4. MPCs could be cost prohibitive for some.
Realtor.com estimates that the nation had a deficit of nearly 6.5 million homes. With fewer homes available, housing prices have escalated. Yet, while the supply of MPCs continues to grow, homes in these brand-new communities come with a steep price tag that puts them out of reach for many prospective homeowners, particularly as interest rates rise. MPCs make perfect sense for younger, remote workers who can afford the expense, but they could be cost prohibitive for retirees or other on a fixed income, unless they can buy in cash or put down a large down payment and still have enough money left to take care of the HOA fees.
5. The one-size-fits-all lifestyle is not for everyone.
Some people don’t want to live in cookie-cutter homes miles away from city centers and the neighborhoods they grew up in. Others want the freedom that comes with being able to Airbnb their home when they travel or being able to live with extended family. Whatever the reason, an MPC represents a homogenized lifestyle that might make some people feel like they are trapped in “Groundhog Day,” where every day is just like the last one. Buying into an MPC can also limit options. If your retirement dream is to travel, or maybe to live abroad for a while, it may be tough to fund your travel while paying the monthly bills associated with your MPC. As well, strict HOA laws in many communities prohibit leasing your home when you are gone, which cuts off a potential income stream and ties you to the residence.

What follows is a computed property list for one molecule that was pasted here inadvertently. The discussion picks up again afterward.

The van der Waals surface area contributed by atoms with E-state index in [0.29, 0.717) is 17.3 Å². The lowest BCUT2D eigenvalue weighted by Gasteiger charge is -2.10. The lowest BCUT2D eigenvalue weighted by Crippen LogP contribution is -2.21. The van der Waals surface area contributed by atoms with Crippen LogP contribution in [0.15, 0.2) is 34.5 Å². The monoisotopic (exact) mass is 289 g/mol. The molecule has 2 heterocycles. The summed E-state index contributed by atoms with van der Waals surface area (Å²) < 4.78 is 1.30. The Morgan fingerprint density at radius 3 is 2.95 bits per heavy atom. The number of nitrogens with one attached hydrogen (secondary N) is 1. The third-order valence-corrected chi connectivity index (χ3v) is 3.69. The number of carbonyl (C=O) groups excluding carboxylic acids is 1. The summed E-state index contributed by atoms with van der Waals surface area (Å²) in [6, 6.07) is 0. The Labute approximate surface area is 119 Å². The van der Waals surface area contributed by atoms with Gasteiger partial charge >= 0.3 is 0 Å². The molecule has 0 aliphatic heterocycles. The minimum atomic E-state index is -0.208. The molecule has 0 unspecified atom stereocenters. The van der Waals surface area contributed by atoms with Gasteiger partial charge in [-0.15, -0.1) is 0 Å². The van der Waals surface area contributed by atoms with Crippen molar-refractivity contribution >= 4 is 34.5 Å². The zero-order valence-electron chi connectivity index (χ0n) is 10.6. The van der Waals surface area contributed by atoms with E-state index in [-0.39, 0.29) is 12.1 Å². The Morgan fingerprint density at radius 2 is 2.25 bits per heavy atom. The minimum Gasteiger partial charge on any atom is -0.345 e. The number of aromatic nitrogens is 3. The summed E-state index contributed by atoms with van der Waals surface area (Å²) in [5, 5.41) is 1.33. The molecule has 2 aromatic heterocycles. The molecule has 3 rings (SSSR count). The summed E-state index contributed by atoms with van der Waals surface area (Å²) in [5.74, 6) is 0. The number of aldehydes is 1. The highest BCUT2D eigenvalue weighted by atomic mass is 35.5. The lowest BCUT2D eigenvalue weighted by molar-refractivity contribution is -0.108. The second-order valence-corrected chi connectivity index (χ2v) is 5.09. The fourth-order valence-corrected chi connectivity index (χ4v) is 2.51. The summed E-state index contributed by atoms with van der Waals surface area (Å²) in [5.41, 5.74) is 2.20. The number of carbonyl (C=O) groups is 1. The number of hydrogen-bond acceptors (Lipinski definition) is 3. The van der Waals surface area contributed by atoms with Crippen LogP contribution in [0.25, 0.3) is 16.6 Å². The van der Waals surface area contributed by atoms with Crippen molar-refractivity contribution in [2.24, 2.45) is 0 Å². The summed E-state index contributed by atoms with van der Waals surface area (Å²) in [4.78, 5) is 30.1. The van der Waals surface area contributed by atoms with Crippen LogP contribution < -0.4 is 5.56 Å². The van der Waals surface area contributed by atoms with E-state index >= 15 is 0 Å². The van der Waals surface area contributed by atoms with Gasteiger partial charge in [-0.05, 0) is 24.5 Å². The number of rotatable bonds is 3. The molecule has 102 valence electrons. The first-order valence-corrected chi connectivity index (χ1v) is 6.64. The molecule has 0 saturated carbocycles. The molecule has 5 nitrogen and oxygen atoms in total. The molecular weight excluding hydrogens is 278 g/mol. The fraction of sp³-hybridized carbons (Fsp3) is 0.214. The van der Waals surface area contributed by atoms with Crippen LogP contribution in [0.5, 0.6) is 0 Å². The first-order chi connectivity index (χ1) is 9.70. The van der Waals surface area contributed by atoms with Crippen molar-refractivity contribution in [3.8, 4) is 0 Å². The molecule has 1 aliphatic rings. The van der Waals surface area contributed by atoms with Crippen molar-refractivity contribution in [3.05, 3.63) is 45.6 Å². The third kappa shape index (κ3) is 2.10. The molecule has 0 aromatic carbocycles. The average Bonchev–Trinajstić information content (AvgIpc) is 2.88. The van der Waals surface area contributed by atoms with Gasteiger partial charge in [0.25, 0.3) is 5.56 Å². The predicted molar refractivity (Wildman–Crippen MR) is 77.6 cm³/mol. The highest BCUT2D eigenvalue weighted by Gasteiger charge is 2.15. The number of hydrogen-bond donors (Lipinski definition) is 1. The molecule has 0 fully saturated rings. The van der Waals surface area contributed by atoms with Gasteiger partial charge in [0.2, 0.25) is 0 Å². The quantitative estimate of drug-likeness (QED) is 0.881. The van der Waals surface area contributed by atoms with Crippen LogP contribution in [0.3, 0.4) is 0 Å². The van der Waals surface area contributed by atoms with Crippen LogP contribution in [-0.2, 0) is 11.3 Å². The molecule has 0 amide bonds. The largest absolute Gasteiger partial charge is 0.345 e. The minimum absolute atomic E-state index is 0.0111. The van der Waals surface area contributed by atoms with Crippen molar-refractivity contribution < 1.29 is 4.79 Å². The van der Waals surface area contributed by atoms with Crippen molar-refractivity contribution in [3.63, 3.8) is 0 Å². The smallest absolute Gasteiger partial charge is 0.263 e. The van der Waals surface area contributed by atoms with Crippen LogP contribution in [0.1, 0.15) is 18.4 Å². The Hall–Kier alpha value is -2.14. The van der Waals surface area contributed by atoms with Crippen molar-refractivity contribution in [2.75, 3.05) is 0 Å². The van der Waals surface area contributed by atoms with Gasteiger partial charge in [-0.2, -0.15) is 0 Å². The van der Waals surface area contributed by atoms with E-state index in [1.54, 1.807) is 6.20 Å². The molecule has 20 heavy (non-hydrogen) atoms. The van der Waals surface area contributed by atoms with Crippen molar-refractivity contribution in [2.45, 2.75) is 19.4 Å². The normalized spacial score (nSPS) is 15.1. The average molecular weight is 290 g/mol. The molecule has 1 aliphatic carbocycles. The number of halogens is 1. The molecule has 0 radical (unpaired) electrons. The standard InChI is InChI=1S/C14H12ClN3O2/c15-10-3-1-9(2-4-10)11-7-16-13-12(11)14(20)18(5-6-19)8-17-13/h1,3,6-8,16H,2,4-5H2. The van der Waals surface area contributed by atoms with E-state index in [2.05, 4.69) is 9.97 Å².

6. Your MPC might take years to develop fully.
Developers frequently offer attractive incentives to early buyers of a home in an MPC. These could include a lower preconstruction price, a finished basement, extra hardwood floors, or additional square footage. However, being one of the first settlers in a community that could take years to build comes with drawbacks.
- You will need to get used to living around construction.
- If the development takes a while to sell out or the builder runs into financial issues, the construction of amenities and retail centers could be put on hold.
- An isolated home amid ongoing construction will not attract friends and family to visit, so you will still have to drive to see them.
7. MPCs are not attractive to heirs.
One of the drawbacks of master-planned communities is that the individual houses usually have a cycle of only one generation. While heirs might be excited about a condo in the city or a spacious home in the suburbs, they are generally not enthusiastic about inheriting a home in an MPC, especially if it is in a 55-and-older community. There is also a downside to selling a home in a community with thousands of similar properties. First of all, competition from other homes in the development might make yours harder to sell. Also, if there are other, newer MPCs nearby, buyers might be more attracted to those newer developments, despite the potentially higher price.